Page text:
Supreme Court of Ohio: No Insurance Coverage Provided for Lost Revenue Caused by COVID-19 Shutdowns

December 16, 2022Legal Alerts

Supreme Court of Ohio Holds that No Insurance Coverage is Provided for Lost Revenue Caused by COVID-19 Shutdowns

The COVID-19 pandemic resulted in many business owners seeking business interruption and extra expense coverage for lost income sustained as a result of mandatory closures of their businesses.  At the core of such claims is the issue of whether businesses can obtain coverage for business interruption in the absence of direct physical loss to their business premises from COVID-19.  Consistent with national trends, the Supreme Court of Ohio, in Neuro-Communication Servs., Inc. v. Cincinnati Ins. Co., Slip Opinion No. 2022-Ohio-4379, answered this question with a resounding “no.” The Court’s decision likely lays to rest the major issues of whether COVID-19 business interruption claims for risks in Ohio are covered under typical property and casualty policies.

In that case, Plaintiff Neuro-Communication Services, Inc. filed suit in the U.S. District Court for the Northern District of Ohio against Cincinnati Insurance Company and related entities, challenging Cincinnati’s denial of Neuro’s claim under a commercial general liability policy for lost revenue sustained by its audiology practice due to COVID-19 shutdowns.  Cincinnati denied the claim on the basis that there was no direct physical loss to Neuro’s premises caused by a covered cause of loss. 

Judge Benita Y. Pearson of the Northern District of Ohio certified questions to the Supreme Court of Ohio to help resolve the coverage dispute.  Specifically, Judge Pearson asked whether (1) the presence of COVID-19 in the community, (2) particles of the virus on the surfaces of the insured premises, or (3) the presence of a person infected with COVID-19 on the premises can constitute “direct physical loss or damage to property,” which is required to trigger business interruption coverage under many property and casualty policies.  The Supreme Court concluded that none of these circumstances presented the “physical loss or damage to property” required to trigger coverage.

Neuro argued that its loss due to COVID-19 qualified as direct physical loss, noting that the definition of “loss” includes “deprivation” and that the shutdowns to Neuro’s business had deprived it of the use of its property.  The Court disagreed, holding that the definition of “loss” is clear and requires loss or damage to property to be physical in nature.  Such a reading of loss, the Court continued, was bolstered by the Policy’s provisions addressing the “period of restoration,” and its references to coverage continuing until the premises are “repaired, rebuilt, or replaced.” COVID-19 shutdowns did not require Neuro’s premises to be repaired, rebuilt, or replaced, but only for the government to lift its restrictions.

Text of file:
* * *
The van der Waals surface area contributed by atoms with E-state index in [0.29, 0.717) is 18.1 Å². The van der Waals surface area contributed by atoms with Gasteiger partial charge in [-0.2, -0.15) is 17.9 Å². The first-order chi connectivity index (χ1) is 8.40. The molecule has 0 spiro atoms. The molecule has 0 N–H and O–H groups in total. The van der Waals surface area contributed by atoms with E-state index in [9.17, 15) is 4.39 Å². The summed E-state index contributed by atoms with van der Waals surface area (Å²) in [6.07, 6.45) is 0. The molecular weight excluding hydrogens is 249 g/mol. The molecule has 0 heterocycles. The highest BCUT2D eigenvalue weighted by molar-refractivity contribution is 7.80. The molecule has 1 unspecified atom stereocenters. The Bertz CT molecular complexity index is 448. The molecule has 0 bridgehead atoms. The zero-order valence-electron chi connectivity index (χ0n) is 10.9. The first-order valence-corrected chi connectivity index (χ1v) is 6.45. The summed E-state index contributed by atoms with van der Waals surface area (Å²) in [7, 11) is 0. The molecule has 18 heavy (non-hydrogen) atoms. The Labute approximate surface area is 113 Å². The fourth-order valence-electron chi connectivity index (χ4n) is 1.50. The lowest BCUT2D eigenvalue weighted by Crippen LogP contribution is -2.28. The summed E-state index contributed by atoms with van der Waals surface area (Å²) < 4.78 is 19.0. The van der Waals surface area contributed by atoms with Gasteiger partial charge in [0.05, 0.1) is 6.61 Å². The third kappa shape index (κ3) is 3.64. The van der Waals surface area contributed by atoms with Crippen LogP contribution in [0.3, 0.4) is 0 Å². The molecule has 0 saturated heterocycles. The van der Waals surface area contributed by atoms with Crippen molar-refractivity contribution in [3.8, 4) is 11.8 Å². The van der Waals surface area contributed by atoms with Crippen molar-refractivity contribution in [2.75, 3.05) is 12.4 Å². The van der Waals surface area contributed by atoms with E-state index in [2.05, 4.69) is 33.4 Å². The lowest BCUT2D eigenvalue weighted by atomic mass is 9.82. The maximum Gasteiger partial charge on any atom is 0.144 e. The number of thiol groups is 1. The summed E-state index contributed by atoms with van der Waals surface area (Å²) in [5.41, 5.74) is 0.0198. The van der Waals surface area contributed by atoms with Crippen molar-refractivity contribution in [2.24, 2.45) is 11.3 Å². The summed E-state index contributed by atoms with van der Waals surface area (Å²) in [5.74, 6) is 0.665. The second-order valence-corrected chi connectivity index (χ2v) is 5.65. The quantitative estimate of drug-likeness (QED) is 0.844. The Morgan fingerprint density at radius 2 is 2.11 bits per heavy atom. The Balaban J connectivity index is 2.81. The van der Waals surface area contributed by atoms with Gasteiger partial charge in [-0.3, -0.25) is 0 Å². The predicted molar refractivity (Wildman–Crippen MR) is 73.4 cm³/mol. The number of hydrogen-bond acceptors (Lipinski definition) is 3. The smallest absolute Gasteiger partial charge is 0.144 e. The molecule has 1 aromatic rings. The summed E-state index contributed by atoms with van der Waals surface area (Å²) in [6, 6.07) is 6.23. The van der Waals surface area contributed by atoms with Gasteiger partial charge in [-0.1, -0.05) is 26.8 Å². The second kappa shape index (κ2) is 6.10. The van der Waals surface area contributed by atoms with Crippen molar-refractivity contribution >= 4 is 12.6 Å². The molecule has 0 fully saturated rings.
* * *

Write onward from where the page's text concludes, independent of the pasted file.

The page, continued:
Neuro relied upon several cases for the proposition that physical alteration or damage to property was not required for a finding of direct physical loss.  The Court distinguished those cases (which arose in the context of pollution events and natural disasters), noting that the cases involved situations not present here where the properties at issue were rendered completely uninhabitable due to a hazardous condition.  The Court noted that, while COVID-19 is dangerous, “[t]he harm here is different[]” because Neuro’s premises were not uninhabitable, but were merely unsafe because COVID-19 could be transmitted.

In addressing the other scenarios posed by the Northern District, the Supreme Court held that the mere presence of COVID-19 in the community, or a person infected with COVID-19, did not constitute physical loss, as those scenarios did not involve physical alteration of the premises. And although the presence of COVID-19 particles on the surfaces of a covered premises has a physical element, the result was not “appreciably different” in that the mere existence of the particles did not involve physical alteration of the property, but was a temporary condition.

As a result of this decision, the Supreme Court of Ohio now joins numerous other state and federal courts in holding that business interruption claims due to COVID-19 are not covered because the required direct physical loss is not present.